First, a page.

How to Protect Your Knees When Hiking Downhill

How to Protect Your Knees When Hiking Downhill

Protecting Your Knees During Downhill Hikes

Knee pain is common while hiking, and there are a variety of ways to deal with the discomfort. When hiking downhill, however, there are some specific steps you should take to prevent knee pain and reduce the risk of accidents. Here are some tips to help keep your knees safe and pain-free during your next downhill hike. 

Take it slow.

Hiking downhill puts a tremendous amount of pressure on your knees. According to research appearing in the Knee Surgery, Sports Traumatology, Arthroscopy journal, downhill hiking generates pressure amounting to 7 to 8.5 times your entire body weight. With this in mind, it's no wonder why so many outdoor enthusiasts experience knee discomfort after an extended downhill hike, especially if they moved too quickly. When hiking downhill, it's important to move slowly at a steady space to reduce pressure and make the hike more manageable for your body.

Relax and go with the flow.

It's natural for a hiker's stride to elongate when moving downhill. While overstriding is bad on level ground, it can help you resist the pull of gravity when moving downhill. With that said, if you find yourself moving too quickly, it's actually best to shorten and slow your steps to create a more natural stride. 

Avoid leaning back.

While it may be tempting, you should avoid leaning back, since this can put you off balance and increase your risk of a fall. When hiking downhill, it's generally best to remain upright, keeping your torso over your hips and knees. If it helps, you can also lean slightly forward to improve stability. Whatever the case, be sure to keep your knees slightly bent with every single step.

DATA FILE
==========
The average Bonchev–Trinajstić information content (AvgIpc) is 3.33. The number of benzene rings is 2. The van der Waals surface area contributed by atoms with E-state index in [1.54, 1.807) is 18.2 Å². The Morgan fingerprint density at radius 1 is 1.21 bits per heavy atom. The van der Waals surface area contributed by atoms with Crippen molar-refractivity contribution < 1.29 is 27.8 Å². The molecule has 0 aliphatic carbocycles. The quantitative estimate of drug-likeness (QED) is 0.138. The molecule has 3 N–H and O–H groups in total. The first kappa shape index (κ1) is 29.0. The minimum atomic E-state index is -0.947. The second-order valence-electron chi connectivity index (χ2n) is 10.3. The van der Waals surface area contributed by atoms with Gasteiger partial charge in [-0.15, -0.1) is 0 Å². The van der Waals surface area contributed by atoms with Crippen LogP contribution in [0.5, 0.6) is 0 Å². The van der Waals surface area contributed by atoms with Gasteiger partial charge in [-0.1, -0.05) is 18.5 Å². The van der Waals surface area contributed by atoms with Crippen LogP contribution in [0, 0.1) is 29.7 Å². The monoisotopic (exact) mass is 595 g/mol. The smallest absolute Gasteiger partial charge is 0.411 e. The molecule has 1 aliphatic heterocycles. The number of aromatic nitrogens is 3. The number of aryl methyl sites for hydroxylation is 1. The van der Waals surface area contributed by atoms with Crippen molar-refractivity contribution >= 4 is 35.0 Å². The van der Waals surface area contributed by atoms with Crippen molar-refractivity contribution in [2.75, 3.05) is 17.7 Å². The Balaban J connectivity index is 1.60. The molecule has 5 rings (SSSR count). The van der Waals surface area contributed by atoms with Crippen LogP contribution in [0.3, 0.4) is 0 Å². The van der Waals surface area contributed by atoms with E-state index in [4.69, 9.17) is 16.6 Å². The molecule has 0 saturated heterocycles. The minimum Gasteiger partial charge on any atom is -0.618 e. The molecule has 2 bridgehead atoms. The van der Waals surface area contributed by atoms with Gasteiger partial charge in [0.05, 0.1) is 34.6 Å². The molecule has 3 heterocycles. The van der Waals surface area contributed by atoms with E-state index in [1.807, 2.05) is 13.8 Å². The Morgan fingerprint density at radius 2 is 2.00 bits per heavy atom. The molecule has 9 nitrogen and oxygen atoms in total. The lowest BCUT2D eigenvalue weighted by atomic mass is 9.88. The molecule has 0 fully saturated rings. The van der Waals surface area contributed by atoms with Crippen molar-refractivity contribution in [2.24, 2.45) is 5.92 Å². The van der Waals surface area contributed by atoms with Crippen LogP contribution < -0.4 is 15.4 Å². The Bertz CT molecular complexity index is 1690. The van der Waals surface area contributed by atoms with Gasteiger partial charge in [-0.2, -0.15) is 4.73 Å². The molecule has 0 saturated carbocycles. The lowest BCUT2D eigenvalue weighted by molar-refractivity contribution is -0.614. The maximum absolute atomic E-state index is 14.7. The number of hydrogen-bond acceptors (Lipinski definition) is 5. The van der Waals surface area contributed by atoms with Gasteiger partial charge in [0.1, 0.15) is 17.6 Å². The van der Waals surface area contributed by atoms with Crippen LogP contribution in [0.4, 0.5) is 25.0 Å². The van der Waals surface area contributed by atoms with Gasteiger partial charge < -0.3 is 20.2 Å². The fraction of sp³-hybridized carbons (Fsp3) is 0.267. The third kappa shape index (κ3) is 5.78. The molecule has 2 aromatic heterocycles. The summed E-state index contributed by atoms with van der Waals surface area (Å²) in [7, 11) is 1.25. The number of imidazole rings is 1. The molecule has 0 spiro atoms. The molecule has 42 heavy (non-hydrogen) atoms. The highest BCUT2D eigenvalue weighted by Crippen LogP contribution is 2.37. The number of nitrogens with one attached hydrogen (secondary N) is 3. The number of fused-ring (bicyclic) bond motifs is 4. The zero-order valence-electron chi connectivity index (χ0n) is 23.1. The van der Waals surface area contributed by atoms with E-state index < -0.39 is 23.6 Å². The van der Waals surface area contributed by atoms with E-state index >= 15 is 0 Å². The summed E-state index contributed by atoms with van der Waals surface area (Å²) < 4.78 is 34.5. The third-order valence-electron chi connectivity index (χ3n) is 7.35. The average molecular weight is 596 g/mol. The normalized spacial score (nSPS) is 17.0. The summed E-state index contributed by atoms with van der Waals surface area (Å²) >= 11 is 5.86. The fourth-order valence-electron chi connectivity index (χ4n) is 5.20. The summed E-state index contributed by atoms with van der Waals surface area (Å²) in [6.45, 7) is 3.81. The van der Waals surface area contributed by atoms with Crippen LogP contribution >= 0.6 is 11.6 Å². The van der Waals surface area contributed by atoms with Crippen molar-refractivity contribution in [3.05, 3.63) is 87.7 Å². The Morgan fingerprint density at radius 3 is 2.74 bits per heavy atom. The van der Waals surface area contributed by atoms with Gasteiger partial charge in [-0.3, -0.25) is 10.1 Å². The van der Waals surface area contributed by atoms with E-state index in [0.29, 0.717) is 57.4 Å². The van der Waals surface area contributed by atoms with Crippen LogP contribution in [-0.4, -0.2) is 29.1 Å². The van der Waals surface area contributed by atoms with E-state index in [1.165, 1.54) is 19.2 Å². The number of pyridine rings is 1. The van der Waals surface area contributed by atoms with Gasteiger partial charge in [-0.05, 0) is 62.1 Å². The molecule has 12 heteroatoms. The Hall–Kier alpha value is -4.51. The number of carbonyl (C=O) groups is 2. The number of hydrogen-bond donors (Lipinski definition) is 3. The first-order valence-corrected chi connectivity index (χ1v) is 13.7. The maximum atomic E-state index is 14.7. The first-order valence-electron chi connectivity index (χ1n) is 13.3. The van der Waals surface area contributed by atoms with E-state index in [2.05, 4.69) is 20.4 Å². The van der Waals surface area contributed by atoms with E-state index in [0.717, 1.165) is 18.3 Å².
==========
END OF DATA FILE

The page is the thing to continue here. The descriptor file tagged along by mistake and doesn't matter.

If you are hiking on very steep slopes or loose gravelly surfaces, you should take a serpentine path by moving across the slope in a bit of a zigzag motion. This switchbacking technique is a common trail design intended to reduce steepness either downhill or uphill. If there is no such trail, you will have to generate the effect by angling across the slope for a few steps right, then a few steps left. However you decide to proceed, always use caution when moving downhill over loose surfaces, or you could lose your footing and suffer a dangerous fall. 

Try trekking poles.

Although many hikers resist the idea of using trekking poles, there's no doubting their effectiveness when it comes to reducing knee pain on downhill hikes. Research has shown that trekking poles can help reduce the risk of knee pain by taking some of the impact off hikers as they move downhill. They also provide increased stability to help reduce the risk of falls and hyperextension of the knees. You can adjust the length of your trekking poles when you start a descent and then make the poles shorter for uphill hikes.

Things to Consider

If you're planning a downhill hike, it's important to make sure you're wearing comfortable hiking boots with very good traction. You should also consider wearing a knee brace if you have existing knee issues. Your typical knee brace designed for casual use can actually do more harm than good in a trail setting. With this in mind, you should look for a knee brace or sleeve specifically designed for hiking. 

It's also a good idea to strengthen your quadriceps and glutes before your hike since this can help take the pressure off your knees. Lunges are a great way to strengthen both muscles, allowing you to increase strength, stability and stamina for lengthy downhill and uphill hikes on challenging terrain.

Backpacker's Pantry provides ready-to-eat, lightweight camping food for short hikes, extreme adventures and everything in between. Browse our nutritious, gourmet food for the trail.

Leave a comment

Please note, comments must be approved before they are published